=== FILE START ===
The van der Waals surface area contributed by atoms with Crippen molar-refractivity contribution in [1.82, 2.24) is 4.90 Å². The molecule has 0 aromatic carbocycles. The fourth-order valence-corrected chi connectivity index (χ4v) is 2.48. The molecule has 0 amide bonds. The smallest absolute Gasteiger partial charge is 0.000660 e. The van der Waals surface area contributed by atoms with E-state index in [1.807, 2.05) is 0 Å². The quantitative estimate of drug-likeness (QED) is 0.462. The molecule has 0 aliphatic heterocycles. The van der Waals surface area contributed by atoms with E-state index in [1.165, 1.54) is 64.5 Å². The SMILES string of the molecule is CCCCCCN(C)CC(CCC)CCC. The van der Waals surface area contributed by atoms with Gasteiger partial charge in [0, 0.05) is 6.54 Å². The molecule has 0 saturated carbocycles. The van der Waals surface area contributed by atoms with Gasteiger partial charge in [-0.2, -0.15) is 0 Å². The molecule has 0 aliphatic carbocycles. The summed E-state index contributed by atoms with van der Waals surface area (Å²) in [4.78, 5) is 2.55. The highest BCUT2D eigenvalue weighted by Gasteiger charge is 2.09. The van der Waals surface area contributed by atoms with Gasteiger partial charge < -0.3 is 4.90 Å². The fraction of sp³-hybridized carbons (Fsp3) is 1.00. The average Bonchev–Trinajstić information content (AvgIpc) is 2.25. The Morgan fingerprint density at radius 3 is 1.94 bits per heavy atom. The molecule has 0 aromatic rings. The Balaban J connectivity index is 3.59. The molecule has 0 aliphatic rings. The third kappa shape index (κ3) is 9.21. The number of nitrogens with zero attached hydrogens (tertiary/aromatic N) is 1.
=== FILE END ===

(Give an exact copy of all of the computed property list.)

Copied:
The van der Waals surface area contributed by atoms with Crippen molar-refractivity contribution in [1.82, 2.24) is 4.90 Å². The molecule has 0 aromatic carbocycles. The fourth-order valence-corrected chi connectivity index (χ4v) is 2.48. The molecule has 0 amide bonds. The smallest absolute Gasteiger partial charge is 0.000660 e. The van der Waals surface area contributed by atoms with E-state index in [1.807, 2.05) is 0 Å². The quantitative estimate of drug-likeness (QED) is 0.462. The molecule has 0 aliphatic heterocycles. The van der Waals surface area contributed by atoms with E-state index in [1.165, 1.54) is 64.5 Å². The SMILES string of the molecule is CCCCCCN(C)CC(CCC)CCC. The van der Waals surface area contributed by atoms with Gasteiger partial charge in [0, 0.05) is 6.54 Å². The molecule has 0 saturated carbocycles. The van der Waals surface area contributed by atoms with Gasteiger partial charge in [-0.2, -0.15) is 0 Å². The molecule has 0 aliphatic carbocycles. The summed E-state index contributed by atoms with van der Waals surface area (Å²) in [4.78, 5) is 2.55. The highest BCUT2D eigenvalue weighted by Gasteiger charge is 2.09. The van der Waals surface area contributed by atoms with Gasteiger partial charge < -0.3 is 4.90 Å². The fraction of sp³-hybridized carbons (Fsp3) is 1.00. The average Bonchev–Trinajstić information content (AvgIpc) is 2.25. The Morgan fingerprint density at radius 3 is 1.94 bits per heavy atom. The molecule has 0 aromatic rings. The Balaban J connectivity index is 3.59. The molecule has 0 aliphatic rings. The third kappa shape index (κ3) is 9.21. The number of nitrogens with zero attached hydrogens (tertiary/aromatic N) is 1.